A new Scottish Widows study has stated that almost two million younger people could have an extra £7,000 a year in retirement income, through a series of small behavioural ‘nudges’.
Getting young people to picture their ‘future self’ and introducing simpler pension labels to link contribution levels and retirement income, were just two small changes that were shown to boost future retirement savings by up to £142,450 amongst those under the age of 30.
Scottish Widows recently teamed up with the Behavioural Insights Team (BIT) to understand what motivates younger people to save more.
The study included psychological testing by BIT with around 3,000 22-29-year-olds across the UK to learn more about their attitudes, confidence and expectations around their future finances.
The experiment tested different approaches in an attempt to identify what small ‘nudges’ would make the biggest difference to those who had pointed to a lack of awareness of pensions and information on how to change their contributions. The study showed:
- Labelling makes a difference: By including tangible explanations such as ‘a 12% contribution would keep you above the poverty line’ and ‘a 15% contribution would allow for a comfortable retirement’, twice as many young people would recommend almost doubling pension contributions from the default minimum of 8% to 15%.
- Reframing investments over savings When participants were asked how much to ‘invest’ in their pension as opposed to how much they should ‘save’ – the amount they recommend someone puts aside shot up by a third (34%).
- Prompts drive engagement: Once young people start actively thinking about their future, they’ll care more about their retirement prospects. After answering a set of questions about where they see themselves in the future, the number of participants who want to raise their pension contributions increased by 11%, equivalent to 800,000 young people saving more.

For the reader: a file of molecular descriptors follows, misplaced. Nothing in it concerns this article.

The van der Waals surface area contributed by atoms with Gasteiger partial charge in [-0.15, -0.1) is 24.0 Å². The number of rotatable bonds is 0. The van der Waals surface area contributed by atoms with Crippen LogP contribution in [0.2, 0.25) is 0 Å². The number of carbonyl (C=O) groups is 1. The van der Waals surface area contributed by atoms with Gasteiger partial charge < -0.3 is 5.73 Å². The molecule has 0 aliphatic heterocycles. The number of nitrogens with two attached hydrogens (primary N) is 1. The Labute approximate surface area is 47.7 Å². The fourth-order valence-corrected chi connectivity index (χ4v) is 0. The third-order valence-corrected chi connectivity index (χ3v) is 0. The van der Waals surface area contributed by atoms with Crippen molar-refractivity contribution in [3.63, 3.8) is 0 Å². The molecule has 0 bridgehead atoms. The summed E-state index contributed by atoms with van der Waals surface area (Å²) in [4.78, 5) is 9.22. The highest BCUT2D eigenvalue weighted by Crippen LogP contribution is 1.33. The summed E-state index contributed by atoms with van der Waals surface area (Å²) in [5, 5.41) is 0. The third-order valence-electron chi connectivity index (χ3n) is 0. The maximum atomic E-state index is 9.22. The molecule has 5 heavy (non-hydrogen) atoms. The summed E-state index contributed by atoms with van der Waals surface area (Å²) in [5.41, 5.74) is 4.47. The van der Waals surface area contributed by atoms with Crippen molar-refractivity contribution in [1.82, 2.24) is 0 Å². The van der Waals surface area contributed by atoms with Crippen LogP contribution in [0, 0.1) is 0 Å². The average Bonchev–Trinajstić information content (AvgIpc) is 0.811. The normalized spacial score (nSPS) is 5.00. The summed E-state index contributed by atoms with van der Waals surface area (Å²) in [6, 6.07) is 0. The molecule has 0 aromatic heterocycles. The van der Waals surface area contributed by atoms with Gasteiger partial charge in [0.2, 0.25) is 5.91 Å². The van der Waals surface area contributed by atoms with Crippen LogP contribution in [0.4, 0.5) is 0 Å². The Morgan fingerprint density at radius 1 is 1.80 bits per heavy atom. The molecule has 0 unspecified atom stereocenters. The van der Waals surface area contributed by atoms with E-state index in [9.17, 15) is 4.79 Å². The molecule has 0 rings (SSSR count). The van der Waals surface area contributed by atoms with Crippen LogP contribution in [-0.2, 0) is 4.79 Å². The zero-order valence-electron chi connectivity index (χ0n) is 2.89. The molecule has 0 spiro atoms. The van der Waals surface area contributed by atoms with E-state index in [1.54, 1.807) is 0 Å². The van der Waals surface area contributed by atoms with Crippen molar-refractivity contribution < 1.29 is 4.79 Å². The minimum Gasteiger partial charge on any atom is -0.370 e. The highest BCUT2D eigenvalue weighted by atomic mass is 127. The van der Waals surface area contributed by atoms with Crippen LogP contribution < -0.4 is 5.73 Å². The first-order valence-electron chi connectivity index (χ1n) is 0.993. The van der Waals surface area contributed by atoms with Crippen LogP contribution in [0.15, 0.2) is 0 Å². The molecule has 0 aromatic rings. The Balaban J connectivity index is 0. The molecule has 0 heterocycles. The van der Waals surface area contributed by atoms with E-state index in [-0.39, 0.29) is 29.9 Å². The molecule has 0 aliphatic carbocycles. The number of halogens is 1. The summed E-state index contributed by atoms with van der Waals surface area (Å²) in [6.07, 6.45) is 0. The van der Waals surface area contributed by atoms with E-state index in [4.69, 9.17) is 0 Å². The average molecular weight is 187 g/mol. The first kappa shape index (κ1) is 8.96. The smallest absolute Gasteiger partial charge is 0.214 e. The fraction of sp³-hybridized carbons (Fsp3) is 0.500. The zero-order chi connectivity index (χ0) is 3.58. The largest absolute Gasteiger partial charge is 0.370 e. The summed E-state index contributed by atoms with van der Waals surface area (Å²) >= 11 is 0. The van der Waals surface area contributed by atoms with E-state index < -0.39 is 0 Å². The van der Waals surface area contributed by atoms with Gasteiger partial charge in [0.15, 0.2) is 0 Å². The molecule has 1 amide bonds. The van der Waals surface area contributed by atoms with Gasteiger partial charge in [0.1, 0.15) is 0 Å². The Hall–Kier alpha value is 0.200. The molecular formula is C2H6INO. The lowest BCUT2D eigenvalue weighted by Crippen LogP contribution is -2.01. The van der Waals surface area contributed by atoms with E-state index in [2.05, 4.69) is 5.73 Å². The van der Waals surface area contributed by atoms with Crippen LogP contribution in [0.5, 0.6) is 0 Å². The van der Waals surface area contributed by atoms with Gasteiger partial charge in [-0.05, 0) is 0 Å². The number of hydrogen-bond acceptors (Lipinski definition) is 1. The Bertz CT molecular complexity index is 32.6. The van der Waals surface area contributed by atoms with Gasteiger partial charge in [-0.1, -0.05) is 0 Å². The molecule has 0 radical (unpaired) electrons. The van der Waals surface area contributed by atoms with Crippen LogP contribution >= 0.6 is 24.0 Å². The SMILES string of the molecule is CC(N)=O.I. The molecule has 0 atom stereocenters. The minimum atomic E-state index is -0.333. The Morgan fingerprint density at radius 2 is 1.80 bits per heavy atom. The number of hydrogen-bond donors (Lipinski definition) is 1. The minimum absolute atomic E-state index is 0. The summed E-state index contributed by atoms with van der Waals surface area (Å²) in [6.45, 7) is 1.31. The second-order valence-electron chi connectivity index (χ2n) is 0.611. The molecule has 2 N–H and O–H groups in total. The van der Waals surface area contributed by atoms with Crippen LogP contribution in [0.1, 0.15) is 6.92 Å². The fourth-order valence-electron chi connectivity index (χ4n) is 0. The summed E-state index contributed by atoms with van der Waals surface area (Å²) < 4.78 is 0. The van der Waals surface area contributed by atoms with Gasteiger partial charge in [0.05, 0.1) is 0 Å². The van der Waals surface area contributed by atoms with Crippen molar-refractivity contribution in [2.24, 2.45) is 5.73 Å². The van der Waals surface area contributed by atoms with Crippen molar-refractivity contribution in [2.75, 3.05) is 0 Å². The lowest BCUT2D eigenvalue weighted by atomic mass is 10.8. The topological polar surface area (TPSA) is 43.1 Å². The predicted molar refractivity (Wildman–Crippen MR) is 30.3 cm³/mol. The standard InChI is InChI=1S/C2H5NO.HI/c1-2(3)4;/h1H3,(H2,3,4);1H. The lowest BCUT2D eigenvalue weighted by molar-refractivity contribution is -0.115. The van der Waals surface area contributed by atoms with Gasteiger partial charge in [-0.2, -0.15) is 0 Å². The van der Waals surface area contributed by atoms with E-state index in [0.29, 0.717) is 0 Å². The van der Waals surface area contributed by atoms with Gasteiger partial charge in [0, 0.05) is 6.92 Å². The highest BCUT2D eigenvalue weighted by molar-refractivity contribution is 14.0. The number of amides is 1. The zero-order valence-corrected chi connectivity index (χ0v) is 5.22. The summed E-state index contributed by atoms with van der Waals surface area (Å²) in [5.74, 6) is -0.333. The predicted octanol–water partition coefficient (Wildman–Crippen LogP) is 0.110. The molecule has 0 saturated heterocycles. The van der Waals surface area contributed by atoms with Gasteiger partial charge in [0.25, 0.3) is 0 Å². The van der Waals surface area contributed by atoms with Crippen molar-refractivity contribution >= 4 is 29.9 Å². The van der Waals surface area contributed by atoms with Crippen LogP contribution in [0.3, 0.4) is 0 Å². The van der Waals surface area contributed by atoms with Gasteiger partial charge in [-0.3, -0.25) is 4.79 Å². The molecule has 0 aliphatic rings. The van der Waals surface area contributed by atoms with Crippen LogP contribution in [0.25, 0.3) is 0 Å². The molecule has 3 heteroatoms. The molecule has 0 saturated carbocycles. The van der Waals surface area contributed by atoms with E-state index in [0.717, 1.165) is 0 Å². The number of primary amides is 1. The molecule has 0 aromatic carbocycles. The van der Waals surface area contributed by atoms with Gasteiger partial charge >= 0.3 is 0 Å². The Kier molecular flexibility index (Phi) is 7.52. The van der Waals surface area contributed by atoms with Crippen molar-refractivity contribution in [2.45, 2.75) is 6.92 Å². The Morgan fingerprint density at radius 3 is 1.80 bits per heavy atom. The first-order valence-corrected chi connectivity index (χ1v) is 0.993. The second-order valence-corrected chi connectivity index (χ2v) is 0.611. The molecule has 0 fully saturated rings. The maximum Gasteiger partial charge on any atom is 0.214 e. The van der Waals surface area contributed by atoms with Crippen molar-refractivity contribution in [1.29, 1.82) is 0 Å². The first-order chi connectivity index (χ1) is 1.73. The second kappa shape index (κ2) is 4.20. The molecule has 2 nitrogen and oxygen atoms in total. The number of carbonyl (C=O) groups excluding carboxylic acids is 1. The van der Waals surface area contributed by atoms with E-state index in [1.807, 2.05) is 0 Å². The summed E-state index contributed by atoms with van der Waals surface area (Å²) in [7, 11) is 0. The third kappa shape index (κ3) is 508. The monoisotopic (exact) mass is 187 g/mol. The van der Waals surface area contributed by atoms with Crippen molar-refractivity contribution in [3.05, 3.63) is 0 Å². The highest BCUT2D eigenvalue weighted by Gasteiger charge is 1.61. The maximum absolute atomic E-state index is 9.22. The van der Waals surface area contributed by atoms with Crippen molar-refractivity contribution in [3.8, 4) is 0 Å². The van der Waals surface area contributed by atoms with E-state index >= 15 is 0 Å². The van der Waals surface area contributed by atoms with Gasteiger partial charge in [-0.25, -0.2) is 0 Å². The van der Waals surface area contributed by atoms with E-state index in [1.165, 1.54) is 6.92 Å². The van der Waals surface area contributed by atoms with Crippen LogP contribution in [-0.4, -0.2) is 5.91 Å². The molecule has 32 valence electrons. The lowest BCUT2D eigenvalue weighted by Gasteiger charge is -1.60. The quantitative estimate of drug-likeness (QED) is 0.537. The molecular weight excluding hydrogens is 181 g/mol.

Pete Glancy, head of policy at Scottish Widows, said: “Young people are faced with a unique set of challenges when it comes to saving for retirement. One of these is perception. They can often think of their ‘future self’ as a different person and so may prefer holding on to their income for more immediate priorities, like a first home deposit, rather than saving for someone they perceive as a stranger. That’s why we previously created an ‘Age Me’ app, so people could look their older, future self in the eye.
“We’re now exploring behavioural science and nudge theory, which we know can play an important role in helping people to save for their future. Combined with more systemic reforms to the pensions landscape – such as the removal of the minimum earning threshold – this experiment shows that small interventions could be instrumental in making big changes to the way young people save for retirement.
“We’re looking at how this study can be used to help get more people saving, and we are sharing the results with the industry, stakeholders and charities because real progress can only be made if we work with others to tackle this complex challenge.”